You’ll have probably heard by now that the number of middle aged renters in the UK has doubled over the last decade. It shouldn’t really be a surprise – people get older, and Britain’s population has been steadily growing since the black death.
The research which yielded this spectacularly un-shocking statistic comes from the Department of Work and Pensions, and the most startling aspect of the report is that middle aged is now classed as between 35 and 54 (If you’ve recently turned 50, you’d better get in line for a walking stick, you old gits).
But what’s the shocker here? People have alway rented – whether from the state, the landed gentry, slumlords, or ordinary everyday landlords who own a few properties and let out the ones they don’t use.
The papers shout their perennial alarm at the rate of house price inflation, and an underpaid graphic designer at the BBC put together a lovely graph comparing the drop in home ownership to the rise in rented properties.
Aside from the fact that two lines are unnecessary as it’s practically a zero sum game, the degree of outrage over the figures is appalling.
This is the United Kingdom, and last time we checked, it was a broadly capitalist society, not some sort of communist utopia (If it was a communist utopia, nobody would own a house).
The point we’re trying to make here is that if you have capital, you can buy whatever the hell you want, provided it’s not illegal to own.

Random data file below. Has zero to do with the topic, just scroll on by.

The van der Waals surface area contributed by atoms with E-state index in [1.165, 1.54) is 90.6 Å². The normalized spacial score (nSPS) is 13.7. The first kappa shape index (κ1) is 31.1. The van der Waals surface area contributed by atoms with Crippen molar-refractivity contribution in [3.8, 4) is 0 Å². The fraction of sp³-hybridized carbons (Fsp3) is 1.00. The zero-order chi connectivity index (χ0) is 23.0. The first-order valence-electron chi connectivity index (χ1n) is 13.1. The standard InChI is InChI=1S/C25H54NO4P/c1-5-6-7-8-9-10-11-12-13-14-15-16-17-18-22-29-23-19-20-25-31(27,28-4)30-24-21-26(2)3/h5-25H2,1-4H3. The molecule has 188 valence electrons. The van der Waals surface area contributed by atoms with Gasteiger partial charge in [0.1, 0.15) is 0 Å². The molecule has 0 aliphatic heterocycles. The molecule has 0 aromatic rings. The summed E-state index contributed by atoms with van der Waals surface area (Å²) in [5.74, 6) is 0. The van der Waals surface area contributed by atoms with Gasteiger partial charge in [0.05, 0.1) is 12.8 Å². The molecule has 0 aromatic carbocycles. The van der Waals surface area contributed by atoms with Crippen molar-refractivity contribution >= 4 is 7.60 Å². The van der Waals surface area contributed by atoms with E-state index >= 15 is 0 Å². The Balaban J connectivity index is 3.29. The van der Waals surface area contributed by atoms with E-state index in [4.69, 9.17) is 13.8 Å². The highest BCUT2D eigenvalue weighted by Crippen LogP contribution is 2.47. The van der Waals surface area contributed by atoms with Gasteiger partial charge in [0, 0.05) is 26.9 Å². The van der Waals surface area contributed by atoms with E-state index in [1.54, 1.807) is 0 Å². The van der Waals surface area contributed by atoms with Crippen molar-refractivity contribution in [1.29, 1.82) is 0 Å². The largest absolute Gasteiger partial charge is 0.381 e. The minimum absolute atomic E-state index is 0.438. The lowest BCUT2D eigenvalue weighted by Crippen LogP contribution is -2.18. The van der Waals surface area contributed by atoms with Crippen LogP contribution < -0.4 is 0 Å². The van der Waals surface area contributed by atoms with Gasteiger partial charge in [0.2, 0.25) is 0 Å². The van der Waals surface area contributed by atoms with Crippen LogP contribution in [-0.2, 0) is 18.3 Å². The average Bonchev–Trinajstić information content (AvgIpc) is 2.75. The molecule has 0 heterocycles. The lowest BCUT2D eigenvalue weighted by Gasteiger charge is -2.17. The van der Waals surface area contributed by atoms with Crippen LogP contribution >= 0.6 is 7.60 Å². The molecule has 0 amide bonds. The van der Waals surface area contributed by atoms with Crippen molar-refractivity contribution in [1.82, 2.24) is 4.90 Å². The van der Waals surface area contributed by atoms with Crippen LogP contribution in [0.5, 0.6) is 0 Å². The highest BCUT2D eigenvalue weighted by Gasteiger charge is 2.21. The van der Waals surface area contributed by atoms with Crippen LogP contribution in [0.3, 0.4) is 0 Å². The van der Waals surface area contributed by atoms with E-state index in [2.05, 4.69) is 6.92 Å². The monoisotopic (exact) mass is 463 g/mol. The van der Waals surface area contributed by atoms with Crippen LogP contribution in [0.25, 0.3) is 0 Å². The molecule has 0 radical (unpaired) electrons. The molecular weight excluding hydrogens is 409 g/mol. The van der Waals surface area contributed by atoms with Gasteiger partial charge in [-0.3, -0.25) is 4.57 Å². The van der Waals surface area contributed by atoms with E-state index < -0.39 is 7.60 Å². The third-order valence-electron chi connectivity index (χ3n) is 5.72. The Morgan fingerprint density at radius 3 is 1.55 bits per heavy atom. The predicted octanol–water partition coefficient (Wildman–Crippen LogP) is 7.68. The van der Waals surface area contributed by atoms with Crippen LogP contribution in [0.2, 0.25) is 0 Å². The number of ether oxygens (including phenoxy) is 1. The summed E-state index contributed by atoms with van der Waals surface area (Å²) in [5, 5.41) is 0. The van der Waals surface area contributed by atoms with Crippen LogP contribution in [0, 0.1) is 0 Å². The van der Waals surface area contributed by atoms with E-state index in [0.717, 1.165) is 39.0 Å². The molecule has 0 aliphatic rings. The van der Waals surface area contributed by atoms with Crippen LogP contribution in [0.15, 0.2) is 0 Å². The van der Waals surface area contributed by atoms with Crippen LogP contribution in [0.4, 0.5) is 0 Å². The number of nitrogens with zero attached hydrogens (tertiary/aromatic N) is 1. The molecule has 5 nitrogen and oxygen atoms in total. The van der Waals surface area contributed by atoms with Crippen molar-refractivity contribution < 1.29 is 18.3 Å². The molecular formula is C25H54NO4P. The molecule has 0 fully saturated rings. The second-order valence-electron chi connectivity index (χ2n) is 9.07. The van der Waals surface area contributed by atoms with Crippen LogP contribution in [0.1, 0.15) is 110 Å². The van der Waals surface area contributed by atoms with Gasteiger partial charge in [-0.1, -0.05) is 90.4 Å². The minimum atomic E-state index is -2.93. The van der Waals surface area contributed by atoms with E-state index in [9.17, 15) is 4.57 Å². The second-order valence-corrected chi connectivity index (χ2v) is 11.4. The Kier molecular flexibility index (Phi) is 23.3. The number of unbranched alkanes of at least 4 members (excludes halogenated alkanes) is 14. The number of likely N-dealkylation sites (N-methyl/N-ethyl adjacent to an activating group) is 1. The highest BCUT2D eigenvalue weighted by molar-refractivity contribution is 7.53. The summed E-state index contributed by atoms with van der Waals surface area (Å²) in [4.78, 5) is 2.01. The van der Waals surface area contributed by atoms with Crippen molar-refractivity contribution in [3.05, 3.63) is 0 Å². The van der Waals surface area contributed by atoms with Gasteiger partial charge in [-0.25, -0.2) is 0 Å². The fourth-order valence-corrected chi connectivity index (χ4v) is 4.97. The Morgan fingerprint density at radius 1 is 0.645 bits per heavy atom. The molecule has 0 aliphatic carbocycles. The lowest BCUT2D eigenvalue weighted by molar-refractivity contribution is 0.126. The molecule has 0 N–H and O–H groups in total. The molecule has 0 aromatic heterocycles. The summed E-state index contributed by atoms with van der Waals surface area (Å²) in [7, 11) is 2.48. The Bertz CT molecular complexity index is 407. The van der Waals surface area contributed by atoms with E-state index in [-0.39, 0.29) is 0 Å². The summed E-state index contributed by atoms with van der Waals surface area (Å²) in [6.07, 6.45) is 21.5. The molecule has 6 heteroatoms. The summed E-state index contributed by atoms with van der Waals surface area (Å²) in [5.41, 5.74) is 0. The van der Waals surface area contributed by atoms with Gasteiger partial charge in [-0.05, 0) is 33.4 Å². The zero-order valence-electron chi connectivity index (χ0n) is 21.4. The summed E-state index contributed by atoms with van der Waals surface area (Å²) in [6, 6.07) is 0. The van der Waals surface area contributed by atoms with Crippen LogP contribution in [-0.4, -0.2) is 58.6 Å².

The purpose of money, beyond using it to stay alive, is to make more money. Buying property, renting it out, turning a profit and buying more property is a perfectly respectable business model and a way of life. And if that, in turn, pushes house prices even higher, then that’s all to the good in a capitalist society.
Do you know the home ownership rates in Britain 200 years ago? It was practically zero. The people who already owned assets and had capital to invest were the landlord class and probably some other class to.
Everyone else rented. Everyone. From farm workers in rural Scotland and Ireland to factory workers among the dark satanic mills of London and Lancashire.
And because there wasn’t the incessant push for the lower classes to own their own homes, there wasn’t a relentless pressure pushing house prices and therefore rents upwards.
People without the money to buy even one property should be happy to rent. It means there’s someone competent in charge to look after the fabric of the building and take care of repairs.
Yes, there are potential issues when the now middle-aged tenants retire and can no longer afford to pay the rent on the homes they may have lived in for years or decades, but that’s what social housing is for.
There are thousands of state subsidised rental properties in London alone. Becontree. Putney Vale. Grenfell.
These people have probably paid national insurance for their entire working lives, and the state will take care of them. It is ridiculous to expect the landlord class to have a social responsibility towards tenants who can no longer pay their rent. It is farcical to be outraged or even surprised when capital is used to make a profit.
If what you’re doing with your money is legal, the papers should mind their own damned business.
The author is currently reading about land reform in China and is now hiding in a corner.